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US Navy alters course, to buy 3rd DDG-1000 ship

WASHINGTON (Reuters) - Bowing to congressional pressure, the U.S. Navy said it will buy a third DDG-1000 destroyer in fiscal year 2009, as initially planned, instead of canceling the $29 billion program after just two ships.

Navy spokesman Lt. Clay Doss said on Tuesday the Navy still planned to truncate the DDG-1000 program and buy eight older-model DDG-51 warships instead, but details were still being worked out with top Pentagon leaders.

But it was clear the Navy would at least proceed with its initial budget request of $2.55 billion for a third DDG-1000 destroyer, to be numbered DDG-1002, in the 2009 fiscal year that begins Oct. 1, Doss said.

The Navy’s plans are being finalized as part of a six-year spending plan beginning fiscal 2010 that must still be approved by top Pentagon leaders before it is submitted to Congress as part of the president’s budget plan in February 2009.

General Dynamics Corp GD.N, which has a large shipyard in Maine, and Northrop Grumman Corp NOC.N, with its Mississippi facility, are building the first two DDG-1000 destroyers, DDG-1000 and DDG-1001.

The two companies also build the DDG-51 warship.

“While we explored reopening the DDG-51 line in 2009, we are prepared to conform with our FY09 budget request as submitted to provide industrial base stability and continue development of advanced surface ship technologies,” Doss said.

“Our plan is still to truncate the DDG-1000 program, as we testified to Congress,” Doss said. “However ... it’s a little too early to say definitely whether we’re going to halt the 1000 line at DDG-1002.”

The Navy's move comes after considerable pressure by lawmakers, including Sen. Susan Collins, a Maine Republican, concerned about the impact on General Dynamics, and Sen. Edward Kennedy, a Massachusetts Democrat, who was worried about the effect on Massachusetts-based Raytheon Co RTN.N, which is building the combat system for the new ships.

Kennedy and a group of other lawmakers from Rhode Island and Massachusetts, had urged Defense Secretary Robert Gates to reconsider the Navy’s plans to buy only two new DDG-1000 Zumwalt destroyers, instead of the seven planned.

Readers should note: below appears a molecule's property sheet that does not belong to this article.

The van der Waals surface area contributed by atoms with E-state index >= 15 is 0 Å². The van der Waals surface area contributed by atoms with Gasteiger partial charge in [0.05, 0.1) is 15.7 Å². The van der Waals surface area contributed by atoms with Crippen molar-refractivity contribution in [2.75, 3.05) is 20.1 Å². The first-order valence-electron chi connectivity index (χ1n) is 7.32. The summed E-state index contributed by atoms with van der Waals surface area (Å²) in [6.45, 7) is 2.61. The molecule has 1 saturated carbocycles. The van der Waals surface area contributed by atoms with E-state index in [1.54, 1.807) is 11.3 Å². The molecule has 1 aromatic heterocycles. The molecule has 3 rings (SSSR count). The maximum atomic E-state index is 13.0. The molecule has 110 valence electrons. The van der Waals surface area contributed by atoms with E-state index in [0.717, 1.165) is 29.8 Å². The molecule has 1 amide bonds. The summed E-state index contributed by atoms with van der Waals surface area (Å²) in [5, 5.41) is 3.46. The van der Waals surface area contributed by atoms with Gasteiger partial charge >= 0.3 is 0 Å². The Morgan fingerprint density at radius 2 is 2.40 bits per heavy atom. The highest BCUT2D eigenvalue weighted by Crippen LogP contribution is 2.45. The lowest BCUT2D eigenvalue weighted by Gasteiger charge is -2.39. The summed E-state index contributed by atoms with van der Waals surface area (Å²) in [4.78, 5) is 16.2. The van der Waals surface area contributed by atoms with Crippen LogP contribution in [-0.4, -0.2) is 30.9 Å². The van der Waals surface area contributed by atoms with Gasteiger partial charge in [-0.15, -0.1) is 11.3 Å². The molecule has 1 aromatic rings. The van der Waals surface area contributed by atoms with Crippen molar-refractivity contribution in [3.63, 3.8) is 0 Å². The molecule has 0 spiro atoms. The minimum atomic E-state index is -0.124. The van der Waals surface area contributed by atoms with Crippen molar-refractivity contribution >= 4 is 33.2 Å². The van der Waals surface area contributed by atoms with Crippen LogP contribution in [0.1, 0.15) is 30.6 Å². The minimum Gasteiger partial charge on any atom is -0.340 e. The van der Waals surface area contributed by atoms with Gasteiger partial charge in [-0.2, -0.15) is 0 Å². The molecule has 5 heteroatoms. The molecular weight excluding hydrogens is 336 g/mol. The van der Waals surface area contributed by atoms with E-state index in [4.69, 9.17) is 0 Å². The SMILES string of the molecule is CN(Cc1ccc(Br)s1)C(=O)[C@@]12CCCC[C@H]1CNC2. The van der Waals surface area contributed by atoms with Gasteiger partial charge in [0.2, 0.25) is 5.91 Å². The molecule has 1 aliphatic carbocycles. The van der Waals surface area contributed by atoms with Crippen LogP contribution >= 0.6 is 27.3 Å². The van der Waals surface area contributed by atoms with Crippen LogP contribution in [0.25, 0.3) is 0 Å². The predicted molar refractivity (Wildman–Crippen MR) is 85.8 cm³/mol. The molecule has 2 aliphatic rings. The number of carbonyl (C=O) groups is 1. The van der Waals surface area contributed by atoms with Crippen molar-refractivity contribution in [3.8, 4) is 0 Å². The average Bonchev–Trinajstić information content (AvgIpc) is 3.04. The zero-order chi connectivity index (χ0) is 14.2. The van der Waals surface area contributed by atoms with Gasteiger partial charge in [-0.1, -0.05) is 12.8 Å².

They threatened to block funds for all surface warships unless military officials could better justify the move to end the DDG-1000 program after years of touting its benefits.

Doss said Navy officials briefed lawmakers on Monday after the change in their plans.

Deputy Defense Secretary Gordon England also sent a letter to lawmakers saying that the Navy had been directed to continue with plans for a third DDG-1000.

He said future Navy budget plans would be determined by the Pentagon’s assessment of existing and evolving threats, including the need to defend against missile threats and operate close to shore.

Once the fiscal 2009 budget was finalized, Doss said the Navy would request a reprogramming of some funds to buy long-lead items for the eight additional DDG-51 warships.

He said the Navy had not finalized its acquisition plan for the third ship, but Collins said Navy Secretary Donald Winter had told her the ship would be built by General Dynamics.

Collins said the Navy’s plan to halt the DDG-1000 program after two ships would have been devastating to the skilled workforce at General Dynamics’ Bath Iron Works shipyard in Maine. The decision to build a third ship would ensure a more stable workload for the shipyard, and keep work moving on DDG-1000 technologies that will be used on future ships.

Reporting by Andrea Shalal-Esa; Editing by Tim Dobbyn

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